Youth without youth

Youth without youth
In the distance, across a desert of frumpy white-male beat writers, two riders came into view // Chris Sweda, Chicago Tribune

@pgammo Peter Gammons

Ken Williams says “we’re going to let the kids play,” will know what they have in mid-season, young culture coming


@keithlaw Keith Law

Great. Now they need kids worth playing. RT @pgammo: Ken Williams says “we’re going to let the kids play,” will know what they have in…

The thought of rebuilding is never truly fun.  It declares that the current outfit is unfit for battle, retreat is necessary, and multiple years of getting mercilessly flogged by division rivals while strength is slowly built back up can be expected.

Still, it shouldn’t produce abject terror either.  The best young talent is being allowed to grow in these situations, and it’s a process that other teams go through all the time.

Yet that  is what makes the quote from Kenny Williams so arresting; the White sox have no real young talent like other teams, and they hardly rebuild ever.  A full reconstruction for the Sox wouldn’t just take a few years while the roster matures, it would take a few years to build the farm system into something that’s not a waste of life, then the real process could begin.

Fortunately for White Sox fans pondering a future replete with 70-win teams, empty stadiums, and non-existent bathroom lines, the organization’s shortcomings are also their saving grace!

They neither have the personnel to launch a full-scale, learning-on-the-job youth movement, nor the ability to move out veterans to make way for it.  The joys of being hamstrung!

Unless you’re counting spare bullpen arms–the farm system’s one reliable export–it’s as J.J. termed it; “the kids will continue to play”.  Kenny Williams has already indicated that there won’t be any big acquisitions this off-season, so this is more of announcement that the roster will be cobbled together from currently available parts, the only question is how committed to any kind of youth movement the White Sox will be, and what role the talent acquired in any sell-offs will play.  Williams obviously isn’t super-keen on prospect value, but there’s really no way to speculate on the return at this point.

Assuming Major League talent remains static:

Viciedo continuing to play, Sale being moved to the rotation, Morel and Beckham keeping their jobs, and Eduardo Escobar sliding into the highly-coveted utility-infielder-who-barely-plays slot are all locks.

The infield would therefore be set, but everything else would have small questions.

-Buehrle, Peavy, Danks, Floyd, Sale, Humber, Stewart, Axelrod equals 8 starters, which is too many.  Even if Stewart and Axelrod are kicked out on the basis of not being legit, that still means a Floyd or Danks is traded to make room for a returning Buehrle, or September 27th was the last time for #56.  Or both could happen if the White Sox maintain their fascination with Stewart’s luxurious curls and the graceful arcs of the home runs he allows.  But with the need for Peavy insurance, and some lingering uncertainty toward Philip Humber, there should be plenty of work for the AAAA starters without carving out space for them.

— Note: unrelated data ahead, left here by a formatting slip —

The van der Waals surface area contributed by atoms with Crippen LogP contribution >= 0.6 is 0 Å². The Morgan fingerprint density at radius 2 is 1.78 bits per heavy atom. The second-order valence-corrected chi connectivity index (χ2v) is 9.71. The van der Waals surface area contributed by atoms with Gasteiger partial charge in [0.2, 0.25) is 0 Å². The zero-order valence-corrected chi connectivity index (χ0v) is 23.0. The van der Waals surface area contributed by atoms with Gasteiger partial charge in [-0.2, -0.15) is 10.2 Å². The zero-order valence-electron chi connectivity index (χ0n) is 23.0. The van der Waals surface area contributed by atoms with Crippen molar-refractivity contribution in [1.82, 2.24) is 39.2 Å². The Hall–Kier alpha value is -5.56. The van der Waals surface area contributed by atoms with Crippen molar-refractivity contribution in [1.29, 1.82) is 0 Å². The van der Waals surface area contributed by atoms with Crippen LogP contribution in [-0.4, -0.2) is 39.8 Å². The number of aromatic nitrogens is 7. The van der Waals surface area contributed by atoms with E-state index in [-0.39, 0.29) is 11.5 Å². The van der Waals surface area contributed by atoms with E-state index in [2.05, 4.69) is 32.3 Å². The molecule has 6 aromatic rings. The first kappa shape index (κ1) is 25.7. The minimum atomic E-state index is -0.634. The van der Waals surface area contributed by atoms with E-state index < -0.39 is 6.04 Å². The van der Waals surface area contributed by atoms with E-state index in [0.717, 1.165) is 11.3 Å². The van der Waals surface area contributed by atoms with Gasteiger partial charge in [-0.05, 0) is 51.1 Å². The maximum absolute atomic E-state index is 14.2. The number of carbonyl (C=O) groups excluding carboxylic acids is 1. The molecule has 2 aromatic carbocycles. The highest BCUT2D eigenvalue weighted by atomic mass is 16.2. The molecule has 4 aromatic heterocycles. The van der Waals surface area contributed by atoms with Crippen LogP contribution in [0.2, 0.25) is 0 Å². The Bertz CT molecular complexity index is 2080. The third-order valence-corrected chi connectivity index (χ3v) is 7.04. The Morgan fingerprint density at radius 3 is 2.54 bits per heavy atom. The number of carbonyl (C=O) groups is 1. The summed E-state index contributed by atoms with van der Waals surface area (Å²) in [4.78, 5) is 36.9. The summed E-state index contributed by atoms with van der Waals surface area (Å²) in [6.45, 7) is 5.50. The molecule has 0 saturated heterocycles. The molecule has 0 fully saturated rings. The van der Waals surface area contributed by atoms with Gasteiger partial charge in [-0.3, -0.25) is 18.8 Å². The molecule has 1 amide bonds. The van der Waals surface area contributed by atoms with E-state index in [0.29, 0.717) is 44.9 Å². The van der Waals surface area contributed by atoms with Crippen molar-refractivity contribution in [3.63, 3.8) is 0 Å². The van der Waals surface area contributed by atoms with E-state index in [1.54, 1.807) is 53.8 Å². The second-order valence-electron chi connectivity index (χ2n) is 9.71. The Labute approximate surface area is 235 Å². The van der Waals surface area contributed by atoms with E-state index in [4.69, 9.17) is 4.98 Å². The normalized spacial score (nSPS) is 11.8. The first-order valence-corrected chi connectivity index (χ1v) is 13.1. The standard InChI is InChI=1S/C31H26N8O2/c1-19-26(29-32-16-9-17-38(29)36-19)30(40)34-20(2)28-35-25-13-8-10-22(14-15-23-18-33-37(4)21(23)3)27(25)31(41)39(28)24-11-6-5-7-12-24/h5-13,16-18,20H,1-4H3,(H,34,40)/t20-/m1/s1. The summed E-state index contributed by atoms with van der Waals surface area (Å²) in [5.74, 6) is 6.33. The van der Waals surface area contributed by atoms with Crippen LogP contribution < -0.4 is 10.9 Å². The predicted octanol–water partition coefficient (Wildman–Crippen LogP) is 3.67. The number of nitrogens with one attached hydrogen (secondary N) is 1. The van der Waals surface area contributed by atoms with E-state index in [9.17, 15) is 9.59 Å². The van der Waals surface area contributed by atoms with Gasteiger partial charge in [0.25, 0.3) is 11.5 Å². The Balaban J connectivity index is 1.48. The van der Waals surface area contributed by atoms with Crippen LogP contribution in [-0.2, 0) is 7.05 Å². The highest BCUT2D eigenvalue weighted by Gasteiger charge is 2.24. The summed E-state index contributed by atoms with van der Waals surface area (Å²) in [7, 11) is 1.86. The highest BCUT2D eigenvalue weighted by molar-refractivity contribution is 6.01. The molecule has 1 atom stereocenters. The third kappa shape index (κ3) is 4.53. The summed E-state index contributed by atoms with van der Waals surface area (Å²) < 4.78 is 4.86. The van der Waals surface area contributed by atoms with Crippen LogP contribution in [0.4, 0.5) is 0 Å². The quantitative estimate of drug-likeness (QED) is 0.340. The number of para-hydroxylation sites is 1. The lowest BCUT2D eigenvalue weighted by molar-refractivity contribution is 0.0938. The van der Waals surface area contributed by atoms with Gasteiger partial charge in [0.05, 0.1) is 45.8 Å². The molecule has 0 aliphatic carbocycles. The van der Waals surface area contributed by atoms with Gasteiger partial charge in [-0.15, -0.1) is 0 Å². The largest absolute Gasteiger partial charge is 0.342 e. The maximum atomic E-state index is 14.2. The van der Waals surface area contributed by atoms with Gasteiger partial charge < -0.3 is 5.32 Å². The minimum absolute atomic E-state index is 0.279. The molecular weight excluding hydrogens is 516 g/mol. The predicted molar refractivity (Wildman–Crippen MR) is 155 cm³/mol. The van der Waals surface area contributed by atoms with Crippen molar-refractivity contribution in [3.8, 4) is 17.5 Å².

-The White Sox spent top-dollar for their bullpen for 2011, and could certainly try to trim payroll by dealing Matt Thornton, or cashing out on another above-peripherals year by Jesse Crain.  Gregory Infante and Josh Kinney are among a few cheap alternatives.  Since the Sox just duplicated Joakim Soria’s contract for Sergio, maybe they could duplicate the old Royals set-up of a cruddy bullpen that can never deliver a lead to its elite closer.  At least it’d be cheap, and not throw too many innings.

-As for the outfield, if Dayan is an everyday player, Alejandro De Aza earned a leadoff role, and Alex Rios is the city of Chicago’s shotgun bride, is Quentin shipped out of for the youth movement?  He’ll have the largest trade return and is the most expensive, so he’s probably gone if there’s any emphasis on payroll reduction.  He’s also only 20 months older than De Aza, and only 11 months older than entrenched super-sub Brent Lillibridge.  His shelf life as a regular contributor is just as long as almost any of his replacements.  Having an contingency plan in case Adam Dunn really is washed-up (hardly beyond the realm) wouldn’t be the worst thing.

-Tyler Flowers struck out with reckless abandon in his 129 plate appearances.  A 29.5 K% is right up there with the league leaders in baseball, and there are some pretty significant flaws in his swing that will always threaten his viability.  Yet, he walked plenty (10.9%), hit the ball hard enough when he did (.200 ISO) that he was only a garden-variety below-average hitter (91 wRC+) coupled with not-bad defense.  That actually compares well to what A.J. Pierzynski finished with (92 wRC+) after his post-wrist injury swoon, and Tyler did it with only a .261 BABIP.

That said, if the White Sox go to the lengths of cajoling Pierzynski to waive his no-trade clause so they can hand the reigns to the perpetually iffy Flowers, there’s probably no stone left unturned this off-season.  Seriously, how many #9 hitters can one lineup have?


The White Sox could certainly have everything click with their dormant talent; the 2011 Arizona Diamondbacks don’t exist in a vacuum, after all.  But it’ll take the right manager for this kind of job; mainly it will take a manager who is just happy to have a job.


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